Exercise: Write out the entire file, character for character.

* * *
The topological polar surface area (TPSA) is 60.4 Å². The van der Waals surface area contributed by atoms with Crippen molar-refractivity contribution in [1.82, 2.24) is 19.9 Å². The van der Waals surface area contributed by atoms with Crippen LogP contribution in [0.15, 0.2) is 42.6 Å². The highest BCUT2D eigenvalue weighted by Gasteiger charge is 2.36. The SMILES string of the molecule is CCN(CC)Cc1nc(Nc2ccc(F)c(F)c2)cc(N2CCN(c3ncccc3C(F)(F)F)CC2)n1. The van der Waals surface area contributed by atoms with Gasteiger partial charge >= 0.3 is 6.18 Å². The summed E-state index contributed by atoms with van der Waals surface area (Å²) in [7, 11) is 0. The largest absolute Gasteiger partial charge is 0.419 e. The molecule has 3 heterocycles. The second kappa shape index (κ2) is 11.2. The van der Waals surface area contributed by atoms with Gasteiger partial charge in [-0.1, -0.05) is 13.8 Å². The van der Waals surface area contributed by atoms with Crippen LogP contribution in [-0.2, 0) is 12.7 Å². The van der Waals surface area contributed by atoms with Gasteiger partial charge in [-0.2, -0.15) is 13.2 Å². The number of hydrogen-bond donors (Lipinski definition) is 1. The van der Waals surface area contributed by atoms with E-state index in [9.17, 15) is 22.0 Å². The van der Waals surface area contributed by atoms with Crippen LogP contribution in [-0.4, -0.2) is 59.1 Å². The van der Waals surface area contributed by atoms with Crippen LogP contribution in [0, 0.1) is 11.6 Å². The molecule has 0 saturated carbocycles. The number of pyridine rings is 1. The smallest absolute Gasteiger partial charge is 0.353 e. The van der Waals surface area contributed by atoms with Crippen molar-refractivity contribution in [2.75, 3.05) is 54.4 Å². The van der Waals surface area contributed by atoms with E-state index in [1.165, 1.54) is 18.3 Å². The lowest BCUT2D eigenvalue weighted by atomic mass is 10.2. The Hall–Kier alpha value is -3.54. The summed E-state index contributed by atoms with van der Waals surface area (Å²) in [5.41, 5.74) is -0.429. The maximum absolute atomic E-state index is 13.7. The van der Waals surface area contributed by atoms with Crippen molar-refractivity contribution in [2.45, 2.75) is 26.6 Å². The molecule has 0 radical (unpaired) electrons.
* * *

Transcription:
The topological polar surface area (TPSA) is 60.4 Å². The van der Waals surface area contributed by atoms with Crippen molar-refractivity contribution in [1.82, 2.24) is 19.9 Å². The van der Waals surface area contributed by atoms with Crippen LogP contribution in [0.15, 0.2) is 42.6 Å². The highest BCUT2D eigenvalue weighted by Gasteiger charge is 2.36. The SMILES string of the molecule is CCN(CC)Cc1nc(Nc2ccc(F)c(F)c2)cc(N2CCN(c3ncccc3C(F)(F)F)CC2)n1. The van der Waals surface area contributed by atoms with Gasteiger partial charge >= 0.3 is 6.18 Å². The summed E-state index contributed by atoms with van der Waals surface area (Å²) in [7, 11) is 0. The largest absolute Gasteiger partial charge is 0.419 e. The molecule has 3 heterocycles. The second kappa shape index (κ2) is 11.2. The van der Waals surface area contributed by atoms with Gasteiger partial charge in [-0.1, -0.05) is 13.8 Å². The van der Waals surface area contributed by atoms with Crippen LogP contribution in [-0.2, 0) is 12.7 Å². The van der Waals surface area contributed by atoms with Gasteiger partial charge in [-0.2, -0.15) is 13.2 Å². The number of hydrogen-bond donors (Lipinski definition) is 1. The van der Waals surface area contributed by atoms with E-state index in [9.17, 15) is 22.0 Å². The van der Waals surface area contributed by atoms with Crippen LogP contribution in [-0.4, -0.2) is 59.1 Å². The van der Waals surface area contributed by atoms with Crippen LogP contribution in [0, 0.1) is 11.6 Å². The molecule has 0 saturated carbocycles. The number of pyridine rings is 1. The smallest absolute Gasteiger partial charge is 0.353 e. The van der Waals surface area contributed by atoms with Crippen molar-refractivity contribution in [2.75, 3.05) is 54.4 Å². The van der Waals surface area contributed by atoms with E-state index in [1.165, 1.54) is 18.3 Å². The lowest BCUT2D eigenvalue weighted by atomic mass is 10.2. The Hall–Kier alpha value is -3.54. The summed E-state index contributed by atoms with van der Waals surface area (Å²) in [5.41, 5.74) is -0.429. The maximum absolute atomic E-state index is 13.7. The van der Waals surface area contributed by atoms with Crippen molar-refractivity contribution in [2.45, 2.75) is 26.6 Å². The molecule has 0 radical (unpaired) electrons.